With the calligrapher’s ink and the Patriarch’s signature barely dry on the Tomos of Autocephaly, growing numbers of Orthodox Christians in the West have had about as much as we care to see of President Poroshenko’s irrepressibly impish grin front and centre of everything. To be clear, I mean those of us who support Ukraine’s independence from Russia. We wish very much to see the nation thrive politically, economically, culturally, and spiritually. Yet the optics of Mr. Poroshenko’s minute-by-minute ubiquity in what should have begun as—and should remain—strictly an ecclesiastical matter are just as troubling as the questions left unanswered by this ongoing spectacle.
First and foremost of these questions is whether Mr. Poroshenko truly represents Ukraine’s gradual embrace of the best of Western civic ideals—among these a broad separation of church and state—or little more than the Ukrainian version of Putinism and 21st-century “Byzantine symphonia” à la russe as soon as the opportunity arises. One is hard pressed to discern much difference between the media’s photos and videos of Putin and Patriarch cozying up to each other a little too close for comfort and those of Poroshenko and Metropolitan. Frankly, the overzealous characterization of Mr. Poroshenko as “the new St. Volodymyr” has caused at least as many shudders around the Orthodox world as that of Mr. Putin as “a miracle of God.”
From his misplaced invitation to the Ecumenical Patriarch to visit Ukraine (only the Primate of the autocephalous Orthodox Church of Ukraine has the prerogative to do that) to the insipidness of his statement following the January 7 Liturgy at St. Sophia’s Cathedral in Kyiv that “the Nativity is primarily a family holiday” (it isn’t), Mr. Poroshenko demonstrates time and again that he should leave the Church’s governance and theology in the hands of her hierarchy, clergy, monastics, and theologians, and limit his activities as President of Ukraine to the governance of the nation—the whole nation, with all the diversity and complexity of its citizenry.
In my most recent essay for the Kyiv Post I noted,
Ukraine’s borders embrace an enormous diversity of communities: ethnic Ukrainians, Russians, Rusyns, Romanians, Roma, Tatars, and others; Orthodox believers in the Church headed by Metropolitan Epiphanius and the Church headed by Metropolitan Onuphrius; Greek Catholics, Roman Catholics, Protestants, Jews, Muslims, atheists; citizens of every political stripe; sexual and gender minorities; and the list goes on.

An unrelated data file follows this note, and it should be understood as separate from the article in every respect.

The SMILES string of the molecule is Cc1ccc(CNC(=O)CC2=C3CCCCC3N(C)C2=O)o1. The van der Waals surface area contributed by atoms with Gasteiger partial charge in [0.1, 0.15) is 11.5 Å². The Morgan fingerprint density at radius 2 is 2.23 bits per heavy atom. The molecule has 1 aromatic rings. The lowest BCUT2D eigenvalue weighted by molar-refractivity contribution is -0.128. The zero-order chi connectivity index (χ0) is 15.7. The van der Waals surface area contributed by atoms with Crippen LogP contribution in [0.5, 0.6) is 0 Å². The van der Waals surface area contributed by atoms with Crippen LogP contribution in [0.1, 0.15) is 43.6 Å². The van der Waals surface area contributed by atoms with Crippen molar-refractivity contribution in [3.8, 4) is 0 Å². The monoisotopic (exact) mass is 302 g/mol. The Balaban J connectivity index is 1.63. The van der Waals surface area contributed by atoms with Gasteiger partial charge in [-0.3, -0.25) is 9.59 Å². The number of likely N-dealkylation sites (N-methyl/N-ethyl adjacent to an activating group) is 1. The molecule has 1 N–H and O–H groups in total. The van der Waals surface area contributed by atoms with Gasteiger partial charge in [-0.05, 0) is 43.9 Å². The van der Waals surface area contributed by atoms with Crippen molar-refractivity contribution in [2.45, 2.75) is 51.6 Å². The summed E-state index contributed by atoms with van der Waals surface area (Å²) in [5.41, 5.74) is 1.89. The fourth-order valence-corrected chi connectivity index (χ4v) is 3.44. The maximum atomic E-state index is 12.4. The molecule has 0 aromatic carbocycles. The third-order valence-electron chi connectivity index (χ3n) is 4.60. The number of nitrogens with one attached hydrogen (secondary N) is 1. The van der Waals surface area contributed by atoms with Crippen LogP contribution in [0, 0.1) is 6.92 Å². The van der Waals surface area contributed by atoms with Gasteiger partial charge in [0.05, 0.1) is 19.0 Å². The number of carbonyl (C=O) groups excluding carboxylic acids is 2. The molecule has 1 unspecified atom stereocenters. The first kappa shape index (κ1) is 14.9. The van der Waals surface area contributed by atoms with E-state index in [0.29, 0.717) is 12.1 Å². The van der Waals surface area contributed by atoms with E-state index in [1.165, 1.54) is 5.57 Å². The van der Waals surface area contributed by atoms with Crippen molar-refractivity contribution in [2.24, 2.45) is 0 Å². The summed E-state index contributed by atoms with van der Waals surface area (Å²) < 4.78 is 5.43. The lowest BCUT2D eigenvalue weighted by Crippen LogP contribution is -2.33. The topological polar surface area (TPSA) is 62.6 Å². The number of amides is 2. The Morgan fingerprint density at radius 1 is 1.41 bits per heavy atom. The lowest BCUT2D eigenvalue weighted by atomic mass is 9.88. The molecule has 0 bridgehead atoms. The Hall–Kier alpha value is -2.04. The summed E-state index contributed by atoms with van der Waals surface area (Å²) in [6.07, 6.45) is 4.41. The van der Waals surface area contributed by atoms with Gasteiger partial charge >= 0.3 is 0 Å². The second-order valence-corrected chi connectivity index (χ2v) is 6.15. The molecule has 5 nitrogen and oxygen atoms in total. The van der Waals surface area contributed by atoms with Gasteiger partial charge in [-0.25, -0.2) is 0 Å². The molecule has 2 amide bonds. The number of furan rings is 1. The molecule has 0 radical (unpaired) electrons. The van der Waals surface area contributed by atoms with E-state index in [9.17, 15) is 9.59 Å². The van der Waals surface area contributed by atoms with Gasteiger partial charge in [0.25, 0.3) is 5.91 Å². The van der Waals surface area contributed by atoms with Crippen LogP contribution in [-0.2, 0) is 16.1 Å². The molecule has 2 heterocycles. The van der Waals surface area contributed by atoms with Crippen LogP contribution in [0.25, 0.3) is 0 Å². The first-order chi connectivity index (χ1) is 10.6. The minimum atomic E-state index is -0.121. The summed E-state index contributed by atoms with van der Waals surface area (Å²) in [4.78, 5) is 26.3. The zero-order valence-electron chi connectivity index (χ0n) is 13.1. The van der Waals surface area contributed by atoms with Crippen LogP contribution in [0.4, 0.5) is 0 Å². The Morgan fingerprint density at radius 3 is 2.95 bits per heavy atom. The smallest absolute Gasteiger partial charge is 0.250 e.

The question with which Mr. Poroshenko must come to terms with absolute clarity, both in his own mind and in full view of the nation, is whether he envisions himself as a president for all Ukrainian citizens regardless of ethnicity, language, religion, political party, sexual orientation, and gender identity—as any Western head of state aspires in principle to be—or simply the president for Orthodox citizens…and only those who support his preferred Church and his naked conscription of said Church to advance his upcoming re-election bid.
Metropolitan Epiphanius must likewise come to terms with similar questions. Does he shepherd a Church for all Orthodox citizens and inhabitants of Ukraine regardless of ethnicity, language, and political party, or just for supporters of Mr. Poroshenko’s presidency who plan to vote for him on March 31? Will the Metropolitan advocate for the human rights of all Ukrainian citizens and inhabitants, and not just those of his flock? In time, how will this newly autocephalous Church fare under a different presidency, say, that of an attendee of a Moscow Patriarchate parish, or a Greek Catholic, or a Protestant, or a Jehovah’s Witness, or a Muslim, or an atheist, or a member of Ukraine’s LGBTQ community? Byzantine symphonia by any other name is still Byzantine symphonia—and in a 21st-century secular democracy it comes with far greater risks for both church and state than it ever entailed in Byzantium.
The principle of church-state separation—an ideal never perfectly actualized, of course—creates a relational structure in which each finds the freedom to operate within its own sphere without the undue interference of the other. For the Church, this allows the use of her moral authority and prophetic voice to address the inevitable injustices of state power against the most defenseless of its citizens. For the state, this ensures that “Christian moralism” narrowly defined not become the basis for legislating the lives of those outside the Church. The Church does well to remember that her spiritual power in Christ is revealed most perfectly in worldly weakness (cf. 2 Cor 12:9).
My foregoing remarks may seem harsh, even “anti-Ukrainian.” Raised on the undying hope of Ukrainian liberation from foreign oppression since my earliest childhood six decades ago—and rejoicing in the fact of Ukrainian autocephaly if not in the messy details of how it is playing out—I can assure my readers of my lifelong love for the land and people of my maternal grandfather’s birth. I offer my thoughts here in the spirit of tough love.
This article appeared on January 13, 2019 in a slightly edited version at the Kyiv Post.
Photo credit: AFP via the Kyiv Post.
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Giacomo Sanfilippo is an Orthodox Christian of Ukrainian and Lemko descent on his mother’s side, PhD student in Theological Studies at Trinity College in the University of Toronto, founding editor at Orthodoxy in Dialogue, and contributor of religious commentary at the Kyiv Post. Earlier in life he completed the course work for the MDiv at St. Vladimir’s Orthodox Theological Seminary.